Build a time buffer into your schedule

Under-scheduling your day — even by just 30 minutes — can be an effective method for keeping to your schedule all day.

I’ve been working from home, in one capacity or another, since 2009. Six years’ experience has allowed me to come up with many great organizational and productivity tricks, and one of the most effective strategies is essentially accounting for the unpredictable.

I’m a big fan of routine and scheduling. I know when I’m going to work on a given project or area of focus. Before I go to bed at night, I review what must be done the next day. That’s a great way to eliminate the dreaded “what should I work on first/now?” questions. By the time you sit at your desk, you should be ready to go.

But that’s not my favorite trick. I schedule nothing — not a single task — for the last hour of the day. This “time buffer” is handy in so many ways. A last-second appointment come up? No problem. Kids need to be picked up from school? Got it. Even if nothing comes up, you’ve now got to time to process email, work up your schedule for tomorrow, maybe even relax a bit and decompress for the day.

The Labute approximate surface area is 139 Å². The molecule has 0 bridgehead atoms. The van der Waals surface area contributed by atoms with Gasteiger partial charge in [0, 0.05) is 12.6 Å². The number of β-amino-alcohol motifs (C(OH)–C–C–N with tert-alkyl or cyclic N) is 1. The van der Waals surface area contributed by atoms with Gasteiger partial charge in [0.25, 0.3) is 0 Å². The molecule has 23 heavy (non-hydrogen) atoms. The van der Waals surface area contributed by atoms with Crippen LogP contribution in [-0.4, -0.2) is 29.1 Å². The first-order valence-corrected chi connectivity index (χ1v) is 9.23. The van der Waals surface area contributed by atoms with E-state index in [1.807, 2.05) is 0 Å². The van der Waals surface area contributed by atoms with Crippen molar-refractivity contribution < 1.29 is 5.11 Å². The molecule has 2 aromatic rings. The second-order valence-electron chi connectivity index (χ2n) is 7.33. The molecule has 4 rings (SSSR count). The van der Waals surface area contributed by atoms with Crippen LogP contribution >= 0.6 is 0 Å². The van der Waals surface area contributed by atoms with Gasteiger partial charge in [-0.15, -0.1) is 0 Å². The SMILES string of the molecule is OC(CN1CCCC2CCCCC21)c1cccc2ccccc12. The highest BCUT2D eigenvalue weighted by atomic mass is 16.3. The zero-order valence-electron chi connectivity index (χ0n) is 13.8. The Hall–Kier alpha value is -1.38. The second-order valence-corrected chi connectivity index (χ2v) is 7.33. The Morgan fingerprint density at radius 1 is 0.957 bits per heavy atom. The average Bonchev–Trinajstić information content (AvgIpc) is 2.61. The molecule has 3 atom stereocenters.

It’s easy to schedule every minute of the day, and even over-schedule. Try building in a time buffer each day for a week to see if it’s beneficial to your effectiveness and productivity. I suspect it will be.

3 Comments for “Build a time buffer into your schedule”

  1. posted by laura m. on

    Even retirees have to have a routine and some form of scheduling. For example: I do errands and grocery shopping between 8 am up to around 10 am as needed. Then come home and get ready to fix lunch, then spend the afternoon on the computer. after 4pm we watch TV or do other things outdoors if needed. Part of the afternoon we bicycle or sometimes visit.

  2. posted by Office work addict on

    My schedule is crazy busy – I work on shifts 12 hours a day/night; over 60 hours a week. I study two masters; participate in projects do internships and even some charity. I also take care of the household and try to spend quality time with my fiance. I even manage to read and relax. Obviously for all that to work without the burn out effect I must be doing some good planning. Even so sometimes so many unforeseeable things come up, that I feel overwhelmed. So laura m. it is a bit unfair to judge others upon your arguable busyness.

  3. posted by Concernedbusybody on

    Erm, I might have missed some hidden message Office Work Addict, but I can’t see anything in Laura ms post that passes any judgement on anyone. Maybe over analysing? Anyhow thanks unclutterer, good idea. Definitely another tool for the kit for dealing with time management.

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